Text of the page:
Saturday, August 23, 2014
Created by Meags Fitzgerald
Published by Conundrum Press
Often, our lives seem to be defined by an outside force. Something that is so powerful, so meaningful to a person that it becomes a part of them. It’s a thing that people think of when they think of you, it’s an all-consuming passion that those outside of your particular niche corner may never understand. For many of you reading this, it’s comics. For others, it’s bands, or movies, or one of a billion other things that we may never even think about. For Meags Fitzgerald, it is photobooths.
Writing an autobiography focusing around a certain aspect of one’s own life (or obsession) is not a terribly new idea. Grant Morrison did it with Supergods, in which he delves deep into the history of comics and describes his lifelong love affair with them (and drugs). Mike Dawson talks about an intense obsession with Queen in his debut book Freddie and Me.
But these are fairly broad topics, things that we all enjoy and can all appreciate. Fitzgerald cries out the unsung praises of the photobooth with her book, a topic that I had personally never considered. She impressed me with this work for many reasons, not the least of which was how she managed to keep such an obscure topic interesting by showing how they impacted not only her life, but the lives of many of the people around her and an entire subculture that is apparently hidden in plain sight.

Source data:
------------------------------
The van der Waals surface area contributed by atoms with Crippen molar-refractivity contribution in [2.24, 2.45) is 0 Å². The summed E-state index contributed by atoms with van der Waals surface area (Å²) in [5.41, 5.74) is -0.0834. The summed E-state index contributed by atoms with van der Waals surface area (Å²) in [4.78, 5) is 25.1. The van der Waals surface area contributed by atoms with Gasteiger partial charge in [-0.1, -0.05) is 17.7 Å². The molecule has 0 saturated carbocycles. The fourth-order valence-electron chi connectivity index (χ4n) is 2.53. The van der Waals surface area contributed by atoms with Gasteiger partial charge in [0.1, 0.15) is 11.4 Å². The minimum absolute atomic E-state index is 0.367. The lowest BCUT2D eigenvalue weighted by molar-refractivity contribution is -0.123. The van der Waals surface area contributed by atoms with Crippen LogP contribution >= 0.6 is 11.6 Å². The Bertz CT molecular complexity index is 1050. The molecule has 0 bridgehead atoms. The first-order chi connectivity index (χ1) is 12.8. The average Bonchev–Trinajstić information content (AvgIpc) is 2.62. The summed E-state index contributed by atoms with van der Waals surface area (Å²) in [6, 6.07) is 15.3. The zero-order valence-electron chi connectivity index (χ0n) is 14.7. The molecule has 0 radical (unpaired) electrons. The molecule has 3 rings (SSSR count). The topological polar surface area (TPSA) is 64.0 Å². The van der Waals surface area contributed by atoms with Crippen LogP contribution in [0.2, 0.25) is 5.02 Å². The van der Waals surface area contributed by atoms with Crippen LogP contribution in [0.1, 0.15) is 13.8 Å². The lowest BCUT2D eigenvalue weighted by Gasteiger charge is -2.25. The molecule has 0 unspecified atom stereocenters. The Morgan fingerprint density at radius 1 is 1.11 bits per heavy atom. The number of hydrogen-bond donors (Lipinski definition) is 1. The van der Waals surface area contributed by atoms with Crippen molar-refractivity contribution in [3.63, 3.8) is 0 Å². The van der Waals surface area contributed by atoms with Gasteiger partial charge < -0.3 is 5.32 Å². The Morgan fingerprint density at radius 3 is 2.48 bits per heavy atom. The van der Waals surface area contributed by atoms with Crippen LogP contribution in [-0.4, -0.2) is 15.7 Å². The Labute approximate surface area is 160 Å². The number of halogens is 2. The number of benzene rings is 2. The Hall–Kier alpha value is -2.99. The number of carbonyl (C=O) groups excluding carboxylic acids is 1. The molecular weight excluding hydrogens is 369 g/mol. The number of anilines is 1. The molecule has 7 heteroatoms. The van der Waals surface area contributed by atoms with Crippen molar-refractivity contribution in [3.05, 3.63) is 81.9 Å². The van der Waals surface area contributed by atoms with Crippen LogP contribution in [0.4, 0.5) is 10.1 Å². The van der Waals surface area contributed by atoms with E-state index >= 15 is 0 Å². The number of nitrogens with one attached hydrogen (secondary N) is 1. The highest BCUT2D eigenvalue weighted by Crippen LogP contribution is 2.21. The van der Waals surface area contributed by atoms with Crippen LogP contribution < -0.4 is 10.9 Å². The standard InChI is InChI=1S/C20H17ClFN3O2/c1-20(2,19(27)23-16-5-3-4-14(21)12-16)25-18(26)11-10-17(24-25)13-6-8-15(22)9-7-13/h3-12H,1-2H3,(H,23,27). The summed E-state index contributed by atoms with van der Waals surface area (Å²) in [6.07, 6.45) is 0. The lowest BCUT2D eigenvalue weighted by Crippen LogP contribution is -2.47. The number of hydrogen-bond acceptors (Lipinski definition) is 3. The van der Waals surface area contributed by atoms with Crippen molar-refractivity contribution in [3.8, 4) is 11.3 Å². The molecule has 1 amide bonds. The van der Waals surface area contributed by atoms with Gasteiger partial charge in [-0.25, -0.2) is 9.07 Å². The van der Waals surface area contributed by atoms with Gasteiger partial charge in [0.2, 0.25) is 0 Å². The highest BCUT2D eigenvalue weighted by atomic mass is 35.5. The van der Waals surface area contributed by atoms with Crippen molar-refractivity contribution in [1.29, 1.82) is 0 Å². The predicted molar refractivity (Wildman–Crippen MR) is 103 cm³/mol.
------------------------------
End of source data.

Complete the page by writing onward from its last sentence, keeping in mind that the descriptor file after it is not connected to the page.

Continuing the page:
The photobooth, a novelty to most, became so intertwined with Fitzgerald’s life that she is able to juxtapose the story their history and her own without making it feel awkward or forced. Her art is nothing short of excellent, with black and white ink illustrations that brings subject matter that would normally be somewhat drab to life and renderings of photobooth pictures in pencil that come close to capturing the look and feel of the real things. Fitzgerald digs deep into the world of photobooths, exploring locations around the world and the people who are passionate about them, as well as the history and technical aspects of the machines, all while remaining relevant to her own life. She truly gets across how important these objects were to her, both to her development as an artist and the choices she has made.
Photobooth: A Biography was an unexpectedly interesting read. Fitzgerald’s passion for photobooths is clear throughout the book, giving the whole thing the fascinating qualities that come whenever someone talks about what they love. The proof of Fitzgerald’s talent, though, comes not in her passion. I feel that good art makes the consumer want to create, and when I was done with Photobooth, I put down the book feeling learned, wanting to explore, and inspired to create my own art.